October 2019 — The score for the 2019 vintage is written, the harvest has ended and given way to vinifications. On the 8th of October, Théo Ceccaldi – who will unveil the new vintage with a jazz concert this spring – came to draw his first inspirations at Château Palmer. With Thomas Duroux as his guide, this day of harvesting and discovery at the estate allowed him to experience the birth of the vintage that he will be interpreting next March.
Afterwards, he shared with us his first impressions.
Listen to Théo Ceccaldi's harvest playlist:
Listen to the playlist
Palmer: You were among the artists invited for the 10th edition of Hear Palmer to accompany Émile Parisien during his concert at Le Rocher de Palmer. But you didn’t have a chance to visit the estate?
Théo Ceccaldi: No, I went directly to Rocher de Palmer for the concert. I’d only come over for the day because I was on tour at the time. So I never had the chance to discover Château Palmer. Here, what’s cool has been having this time to really be steeped in the history of this cuvée. My experience last year was more stressful… For me, this 2019 cuvée is a bit like a rebirth.
P: It sounds like you’re already looking forward to unveiling this 2019 vintage.
T.C.: Absolutely, I think it’s going to be joyous! This music we’ve been creating with my trio Django is like a kind of road we’re building, leading us places that are a bit mysterious, sometimes a bit dark, but always with the same excitement and joy of sharing. There’s something very positive about it, something that sparkles, and I think that fits quite well with all that’s happening here. So I think it’s going to be day that recounts a special story all its own!
P: You were eager to come experience the birth of the 2019 vintage at harvest time. Immersing yourself in a place and a history, is that essential for you when you’re preparing to improvise?
T.C.: Yes, to soak up the ambiance of a place, of a whole team… There is a real spirit shared by people here, a genuine pleasure and passion you feel among those who work for Palmer. And Thomas is a fountain of knowledge; he knows the region and the terroir so well. To discover that the quality of soil can change completely when you move just 1 or 2 metres, from gravel soils, to earthy soils, to much more clayey soils like those found along the river; to learn the differences that that result from this in the vines and the wines; to understand that it’s the oldest vines that create the finest wines; to recognise the differences between the grape varieties; to realise that in one cuvée there are several grape varieties blended together, and how there are different stages of fermentation… All of this is really inspiring.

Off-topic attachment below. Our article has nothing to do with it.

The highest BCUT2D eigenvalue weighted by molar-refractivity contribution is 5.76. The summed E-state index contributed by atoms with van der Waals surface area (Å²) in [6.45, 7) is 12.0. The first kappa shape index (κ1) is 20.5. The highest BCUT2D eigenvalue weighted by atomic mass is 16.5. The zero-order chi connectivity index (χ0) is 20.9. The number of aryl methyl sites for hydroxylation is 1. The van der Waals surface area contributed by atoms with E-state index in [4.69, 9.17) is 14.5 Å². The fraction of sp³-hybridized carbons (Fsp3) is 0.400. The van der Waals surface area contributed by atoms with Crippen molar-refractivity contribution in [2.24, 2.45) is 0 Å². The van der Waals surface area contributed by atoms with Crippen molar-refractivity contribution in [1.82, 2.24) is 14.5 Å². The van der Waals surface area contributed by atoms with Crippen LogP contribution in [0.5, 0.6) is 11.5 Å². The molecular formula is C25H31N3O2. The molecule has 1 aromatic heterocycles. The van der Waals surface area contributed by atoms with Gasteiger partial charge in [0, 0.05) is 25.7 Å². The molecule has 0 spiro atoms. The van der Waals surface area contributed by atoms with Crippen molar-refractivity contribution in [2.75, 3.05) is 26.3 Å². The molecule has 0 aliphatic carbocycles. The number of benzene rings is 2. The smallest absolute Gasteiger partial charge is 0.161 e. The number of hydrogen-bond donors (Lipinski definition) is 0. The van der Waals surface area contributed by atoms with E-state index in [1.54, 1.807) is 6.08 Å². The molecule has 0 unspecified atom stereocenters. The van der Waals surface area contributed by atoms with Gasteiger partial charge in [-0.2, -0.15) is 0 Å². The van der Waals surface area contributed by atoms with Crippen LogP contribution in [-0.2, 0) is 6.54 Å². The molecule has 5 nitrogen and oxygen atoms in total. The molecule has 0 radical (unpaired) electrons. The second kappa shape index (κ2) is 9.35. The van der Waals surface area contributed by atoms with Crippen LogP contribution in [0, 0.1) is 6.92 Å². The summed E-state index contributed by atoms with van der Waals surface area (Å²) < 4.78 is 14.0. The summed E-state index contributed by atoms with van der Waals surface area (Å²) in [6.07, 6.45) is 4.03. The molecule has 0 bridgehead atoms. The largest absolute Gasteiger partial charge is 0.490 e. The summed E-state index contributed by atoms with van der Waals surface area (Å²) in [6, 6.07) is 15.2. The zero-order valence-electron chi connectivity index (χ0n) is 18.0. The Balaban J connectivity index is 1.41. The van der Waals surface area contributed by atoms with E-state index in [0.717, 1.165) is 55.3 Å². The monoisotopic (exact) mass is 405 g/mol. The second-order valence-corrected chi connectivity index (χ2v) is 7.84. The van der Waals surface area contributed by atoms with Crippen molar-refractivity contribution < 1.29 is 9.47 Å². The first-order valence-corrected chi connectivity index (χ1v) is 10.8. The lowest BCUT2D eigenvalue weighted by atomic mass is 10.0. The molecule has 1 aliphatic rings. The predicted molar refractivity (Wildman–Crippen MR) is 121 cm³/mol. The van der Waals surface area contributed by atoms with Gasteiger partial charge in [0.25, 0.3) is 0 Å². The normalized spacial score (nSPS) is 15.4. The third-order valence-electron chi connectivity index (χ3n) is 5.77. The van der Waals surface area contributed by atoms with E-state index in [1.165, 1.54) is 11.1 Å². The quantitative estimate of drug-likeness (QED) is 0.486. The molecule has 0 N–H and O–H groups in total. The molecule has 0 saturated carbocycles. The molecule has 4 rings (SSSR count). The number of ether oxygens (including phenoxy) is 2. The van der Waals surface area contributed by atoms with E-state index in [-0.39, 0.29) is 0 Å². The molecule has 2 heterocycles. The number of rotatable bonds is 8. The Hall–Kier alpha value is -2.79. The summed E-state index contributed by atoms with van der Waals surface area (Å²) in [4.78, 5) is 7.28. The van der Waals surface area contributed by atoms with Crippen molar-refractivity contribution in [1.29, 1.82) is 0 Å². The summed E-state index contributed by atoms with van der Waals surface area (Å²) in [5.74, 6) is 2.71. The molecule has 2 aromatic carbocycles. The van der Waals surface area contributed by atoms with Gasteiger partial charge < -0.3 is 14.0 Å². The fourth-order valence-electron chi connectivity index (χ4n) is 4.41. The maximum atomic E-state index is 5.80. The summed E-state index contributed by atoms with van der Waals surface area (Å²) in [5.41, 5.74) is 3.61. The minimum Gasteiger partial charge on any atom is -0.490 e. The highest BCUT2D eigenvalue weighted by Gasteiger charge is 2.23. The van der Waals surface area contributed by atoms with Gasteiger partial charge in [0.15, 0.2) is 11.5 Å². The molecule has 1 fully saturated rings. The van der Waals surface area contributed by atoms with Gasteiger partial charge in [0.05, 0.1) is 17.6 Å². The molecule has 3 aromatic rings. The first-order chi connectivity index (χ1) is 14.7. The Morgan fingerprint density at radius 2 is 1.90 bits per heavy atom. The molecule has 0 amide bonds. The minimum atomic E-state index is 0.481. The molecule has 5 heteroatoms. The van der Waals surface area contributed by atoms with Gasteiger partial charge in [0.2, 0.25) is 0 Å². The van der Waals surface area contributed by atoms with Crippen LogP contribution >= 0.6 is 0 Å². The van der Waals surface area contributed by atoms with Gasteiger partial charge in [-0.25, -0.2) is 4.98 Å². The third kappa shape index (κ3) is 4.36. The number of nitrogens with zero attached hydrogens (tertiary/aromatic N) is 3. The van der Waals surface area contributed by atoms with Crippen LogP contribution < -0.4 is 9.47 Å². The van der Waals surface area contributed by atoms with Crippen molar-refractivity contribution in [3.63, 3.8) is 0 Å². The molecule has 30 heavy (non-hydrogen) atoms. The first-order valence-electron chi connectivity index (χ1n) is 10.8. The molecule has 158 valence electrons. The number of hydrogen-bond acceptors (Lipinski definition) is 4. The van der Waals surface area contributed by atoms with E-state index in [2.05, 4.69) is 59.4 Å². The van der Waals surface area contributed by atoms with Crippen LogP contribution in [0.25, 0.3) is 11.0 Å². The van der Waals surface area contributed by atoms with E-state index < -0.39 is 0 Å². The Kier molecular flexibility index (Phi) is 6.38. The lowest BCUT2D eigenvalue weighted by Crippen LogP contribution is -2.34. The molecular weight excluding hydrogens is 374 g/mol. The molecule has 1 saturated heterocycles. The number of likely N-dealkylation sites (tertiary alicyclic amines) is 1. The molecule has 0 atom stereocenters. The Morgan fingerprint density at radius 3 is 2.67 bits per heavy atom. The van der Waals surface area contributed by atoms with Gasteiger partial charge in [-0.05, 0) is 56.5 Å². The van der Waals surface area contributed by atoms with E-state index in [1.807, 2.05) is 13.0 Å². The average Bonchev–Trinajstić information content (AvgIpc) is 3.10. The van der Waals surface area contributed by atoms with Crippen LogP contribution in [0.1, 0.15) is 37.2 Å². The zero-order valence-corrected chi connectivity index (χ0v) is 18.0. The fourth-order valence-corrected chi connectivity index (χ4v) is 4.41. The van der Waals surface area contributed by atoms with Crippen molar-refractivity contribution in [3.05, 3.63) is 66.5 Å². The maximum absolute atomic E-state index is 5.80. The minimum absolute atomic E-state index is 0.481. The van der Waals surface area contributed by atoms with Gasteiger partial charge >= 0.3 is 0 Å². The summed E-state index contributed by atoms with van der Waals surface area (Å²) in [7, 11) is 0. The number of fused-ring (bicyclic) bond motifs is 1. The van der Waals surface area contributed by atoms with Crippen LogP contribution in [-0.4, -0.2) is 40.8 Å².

P: In your eyes, is the link between jazz and wine an obvious one?
T.C.: I was talking with Thomas precisely about that. What I find interesting is how, here too, every year creating wine involves a lot of interpretation and improvisation. Music as I conceive it is nourished by many forms of music and many other influences. In the same way that to successfully blend a wine we must taste and taste and then add more or less on each terroir and each grape variety. It’s a mélange, a mixture, and with music it’s basically the same thing.
And then there’s a second level. There’s also the fact that you must constantly react to the vagaries of weather. One year, you will have a wine with a bit more backbone, and the next you’ll have a more solar wine… You have to know how to manage all this to create something with balance and harmony. You also have to be able to deal with the wider environment. To bring animal life into the equation, and to take into account the entire ecosystem, is to remain attuned to your entourage, which is so essential when performing jazz, this music of constant movement.
It’s all about movement! There is no set recipe, nothing is definitive. We’re constantly seeking ways to renew ourselves, other means of enrichment and improvement. And the music that I love is that which is adventurous, which emerges from a desire to explore new horizons. So all of that speaks to me, these are areas of correspondence, of obvious similarity.
P: How are you preparing for the revelation of this new vintage, and for your role as the chief curator of all the music for this year’s event?
T.C.: I’m so pleased about it! I like to think that it will be something of a made-to-measure evening, conceived especially for this vintage. I don’t yet know what form it will take… Either it will involve the composition of a work in honour of the vintage, or else the reinterpretation of an existing work, dedicated to this vintage. In any case, I love the idea of playing in the cellar, in this vast space surrounded by barrels. It’s going to be special!